When parents, teachers, lawmakers and communities debate over which part of the American education system should receive the most scrutiny or support, adult education, specifically General Educational Development (GED), is rarely in contention. Conceptually adult education programs serve those who depart school without diplomas and are now seeking a credential to access the workforce or postsecondary opportunities.
Over the past couple of years the censoring of self-expression has been a hot topic on many campuses. Recently the media washed ashore a new wave of controversy concerning Hampton University’s business school policy that restricts MBA students from wearing their hair in locs (or what is more commonly referred to as “Dread-locs”). This comes on the heels of the brouhaha that developed following the implementation of a written dress code policy at Morehouse College.
In recent years the higher education community has focused more on the role institutions’ play in student success. For a long time the blame for failure has been laid squarely at the feet of students. If a student dropped out of college it was assumed that they were unmotivated, under-prepared, or lacked the aptitude required to be a college graduate. The fact that dropouts were admitted meant that they somehow fell through an admissions crack undetected.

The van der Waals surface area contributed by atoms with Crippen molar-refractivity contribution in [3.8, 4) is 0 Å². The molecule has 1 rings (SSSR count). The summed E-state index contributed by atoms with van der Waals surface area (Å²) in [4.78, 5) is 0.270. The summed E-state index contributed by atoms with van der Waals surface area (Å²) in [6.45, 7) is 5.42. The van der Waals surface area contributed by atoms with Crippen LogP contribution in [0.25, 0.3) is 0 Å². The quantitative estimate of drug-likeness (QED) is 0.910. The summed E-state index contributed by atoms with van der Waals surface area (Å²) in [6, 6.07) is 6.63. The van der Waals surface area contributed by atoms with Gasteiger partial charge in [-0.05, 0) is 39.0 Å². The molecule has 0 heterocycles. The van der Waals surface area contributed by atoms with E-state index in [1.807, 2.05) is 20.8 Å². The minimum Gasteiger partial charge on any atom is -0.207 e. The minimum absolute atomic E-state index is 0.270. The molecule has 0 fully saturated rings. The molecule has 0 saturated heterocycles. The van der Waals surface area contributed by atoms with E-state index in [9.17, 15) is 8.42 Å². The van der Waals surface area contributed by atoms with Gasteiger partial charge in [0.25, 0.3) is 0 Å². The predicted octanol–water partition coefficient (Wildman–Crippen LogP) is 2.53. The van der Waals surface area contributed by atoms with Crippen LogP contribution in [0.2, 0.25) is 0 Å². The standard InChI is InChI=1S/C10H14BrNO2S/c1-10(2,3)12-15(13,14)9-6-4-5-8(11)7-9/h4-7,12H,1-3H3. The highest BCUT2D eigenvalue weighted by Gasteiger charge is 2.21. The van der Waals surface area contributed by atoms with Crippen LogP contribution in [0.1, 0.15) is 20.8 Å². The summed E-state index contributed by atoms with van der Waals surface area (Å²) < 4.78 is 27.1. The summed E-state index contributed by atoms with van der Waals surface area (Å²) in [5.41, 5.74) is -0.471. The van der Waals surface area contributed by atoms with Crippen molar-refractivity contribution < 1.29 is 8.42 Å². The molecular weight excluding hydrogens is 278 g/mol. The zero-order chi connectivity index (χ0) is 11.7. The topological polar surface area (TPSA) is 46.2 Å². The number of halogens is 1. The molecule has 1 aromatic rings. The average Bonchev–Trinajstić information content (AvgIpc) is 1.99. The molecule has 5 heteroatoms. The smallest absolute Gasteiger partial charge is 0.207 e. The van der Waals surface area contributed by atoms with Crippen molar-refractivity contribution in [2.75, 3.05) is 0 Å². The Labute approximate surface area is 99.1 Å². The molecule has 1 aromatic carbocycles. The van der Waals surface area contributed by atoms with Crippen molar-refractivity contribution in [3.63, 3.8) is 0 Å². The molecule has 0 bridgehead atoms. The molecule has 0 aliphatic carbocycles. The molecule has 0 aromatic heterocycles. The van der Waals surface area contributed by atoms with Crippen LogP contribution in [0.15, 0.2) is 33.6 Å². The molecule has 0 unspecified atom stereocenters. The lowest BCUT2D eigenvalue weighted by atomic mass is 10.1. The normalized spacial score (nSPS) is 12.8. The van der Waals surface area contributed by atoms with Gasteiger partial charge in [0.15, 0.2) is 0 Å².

U.S. News could -- if it wanted -- focus attention on the way colleges enroll (or fail to enroll) disadvantaged students, writes Catharine Hill.
Minority students at community colleges are more likely to succeed when they have minority instructors, study finds. For white students, performance drops.
Years after colleges banned or discouraged professor-student romance, a murder in Idaho and other recent incidents show that these affairs continue.
For some students with autism, the idea of operating in the social environment of a college classroom can be so debilitating as to derail the pursuit of higher education at all. For those who do enroll, their condition can make it difficult to succeed in a traditional classroom setting.
It's common for college applications to have optional questions in which would-be students may indicate their race or ethnicity. In what experts believe to be a first, Elmhurst College has released a new undergraduate application that includes an optional question about sexual orientation and gender identity status.
Admitted students who indicate when applying that they are lesbian, gay, bisexual or transgendered will be eligible for a diversity scholarship worth one-third of tuition.
Study finds interaction across races in the dining hall may be more important than what takes place in the classroom when students evaluate campus climate.
At community colleges, there is no gender gap among science and technology faculty. And study finds that women teaching in the sector are happy.
Black and Latino applicants with academic credentials equal to white applicants are more likely to apply to and enroll in selective colleges, study finds.
New analysis of "climate" for women in graduate philosophy programs -- conducted without input of actual grad students -- has infuriated many.
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